You wrote this, and acted in it opposite your real-life husband, so I’m sure it feels very personal to you. I love the nuanced portrayal of that transitional period at the beginning of marriage. What inspired you to sit down and start writing initially?

 I really struggled in the first months of being married–it was both exactly what I thought it would be and completely the opposite of everything I was promised. It was simultaneously so much better, and also so much worse. Marriage is so weird. Right? It just is. It’s so mythologized in our culture, especially through the medium of film and TV. I love a rom-com, but I felt like they always took us up to the wedding, and then dropped us off to imagine the rest of the story. Or they picked up much later, with a married couple who were established, and now dealing with some other challenge of married life (kids, school, affairs, mortgages, etc.) But there were very few (none?) that really dealt with the immediate aftermath of the wedding, where everything is suddenly very real. This is your person forever. That’s a big idea to grapple with–maybe too big, so I wanted to express the minutiae that, for me at least, really drove home this mix of huge, heady love, a little anxiety, and the struggle of truly joining your life with another person. Not just saying it in front of all of your nearest and dearest, but the crazy stuff that’s less pretty, and more nerve wracking. Like taxes!
I was in a play at the time and had a couple of long moments backstage, and one day I just started writing. The episodes were short, so I could focus for a short amount of time and do a couple, and then revisit them later to streamline and edit. It also felt much less daunting that way–small bites, and then I had to run back onstage into a totally different world.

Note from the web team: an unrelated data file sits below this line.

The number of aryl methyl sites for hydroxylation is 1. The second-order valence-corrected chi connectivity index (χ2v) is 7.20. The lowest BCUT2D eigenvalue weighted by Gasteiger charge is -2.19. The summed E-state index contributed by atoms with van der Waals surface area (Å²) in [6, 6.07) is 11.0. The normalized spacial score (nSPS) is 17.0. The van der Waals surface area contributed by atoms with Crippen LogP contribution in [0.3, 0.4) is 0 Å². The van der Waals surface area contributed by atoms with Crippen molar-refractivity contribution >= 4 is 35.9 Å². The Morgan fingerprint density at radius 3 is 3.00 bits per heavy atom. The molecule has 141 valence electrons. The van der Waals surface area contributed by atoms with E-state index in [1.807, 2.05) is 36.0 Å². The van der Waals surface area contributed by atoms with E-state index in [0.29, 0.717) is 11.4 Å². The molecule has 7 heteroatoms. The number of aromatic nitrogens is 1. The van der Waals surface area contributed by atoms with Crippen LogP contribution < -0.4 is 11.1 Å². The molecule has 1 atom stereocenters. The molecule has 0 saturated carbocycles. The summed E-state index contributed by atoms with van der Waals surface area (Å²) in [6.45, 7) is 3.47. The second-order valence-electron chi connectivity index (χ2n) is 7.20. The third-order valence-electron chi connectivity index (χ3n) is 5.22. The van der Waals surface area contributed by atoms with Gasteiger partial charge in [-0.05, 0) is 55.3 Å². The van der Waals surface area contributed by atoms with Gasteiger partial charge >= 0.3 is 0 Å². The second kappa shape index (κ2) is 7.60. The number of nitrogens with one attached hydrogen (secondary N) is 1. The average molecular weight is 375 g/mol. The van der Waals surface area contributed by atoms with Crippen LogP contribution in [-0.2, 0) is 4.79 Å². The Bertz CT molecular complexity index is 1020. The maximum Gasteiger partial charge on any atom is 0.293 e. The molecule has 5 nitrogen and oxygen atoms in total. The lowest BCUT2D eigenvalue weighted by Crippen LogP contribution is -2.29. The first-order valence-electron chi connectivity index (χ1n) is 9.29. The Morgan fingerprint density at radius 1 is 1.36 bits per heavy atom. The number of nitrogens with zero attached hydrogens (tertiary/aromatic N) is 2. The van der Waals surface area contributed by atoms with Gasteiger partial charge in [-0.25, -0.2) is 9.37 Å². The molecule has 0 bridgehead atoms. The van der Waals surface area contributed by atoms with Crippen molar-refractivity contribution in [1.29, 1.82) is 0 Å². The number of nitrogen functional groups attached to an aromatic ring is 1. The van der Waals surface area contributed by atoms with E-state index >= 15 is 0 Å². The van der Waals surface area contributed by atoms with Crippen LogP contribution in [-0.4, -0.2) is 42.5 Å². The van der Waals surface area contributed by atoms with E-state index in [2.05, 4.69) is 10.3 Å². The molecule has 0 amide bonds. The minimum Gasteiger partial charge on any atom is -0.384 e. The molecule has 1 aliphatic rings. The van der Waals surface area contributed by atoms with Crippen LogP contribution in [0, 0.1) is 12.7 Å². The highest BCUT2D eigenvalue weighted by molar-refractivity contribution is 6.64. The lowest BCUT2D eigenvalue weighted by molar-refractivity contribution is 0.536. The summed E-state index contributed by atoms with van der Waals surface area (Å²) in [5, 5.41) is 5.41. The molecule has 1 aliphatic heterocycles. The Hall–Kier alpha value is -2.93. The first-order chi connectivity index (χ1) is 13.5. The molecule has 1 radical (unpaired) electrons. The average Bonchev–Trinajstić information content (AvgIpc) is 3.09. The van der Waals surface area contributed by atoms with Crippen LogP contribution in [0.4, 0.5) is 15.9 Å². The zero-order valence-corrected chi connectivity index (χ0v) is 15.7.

Any plans for a second season?

Well, we have a baby now. And that’s just insanity so, yes. Cotton Year is coming. And it’s filled with diapers and 4 am meltdowns. I’m kidding! (Fully not kidding, that’s absolutely what it is.)

Tell us where we can find you online!

On Instagram you can find the show at @paperyear, me personally @mikaleft, and the production company at @sunnysidefilmsinc!
Laura Hunter Drago

About Laura Hunter Drago

Laura Hunter Drago is a producer, writer, and actress living in Los Angeles, California.. Laura is a proud SAG-AFTRA member and guest speaker at the SAG Conservatory, is the assistant editor-in-chief of Ms. in the Biz, and is the co-founder of New Girl Pictures. She also likes baking, obsessing over Olympic ice dancers, and having long conversations with her dog Buffy. She dislikes being bored. Most recently, Laura is finishing up post-production on her first feature, To The New Girl which will screen at festivals in 2019-20.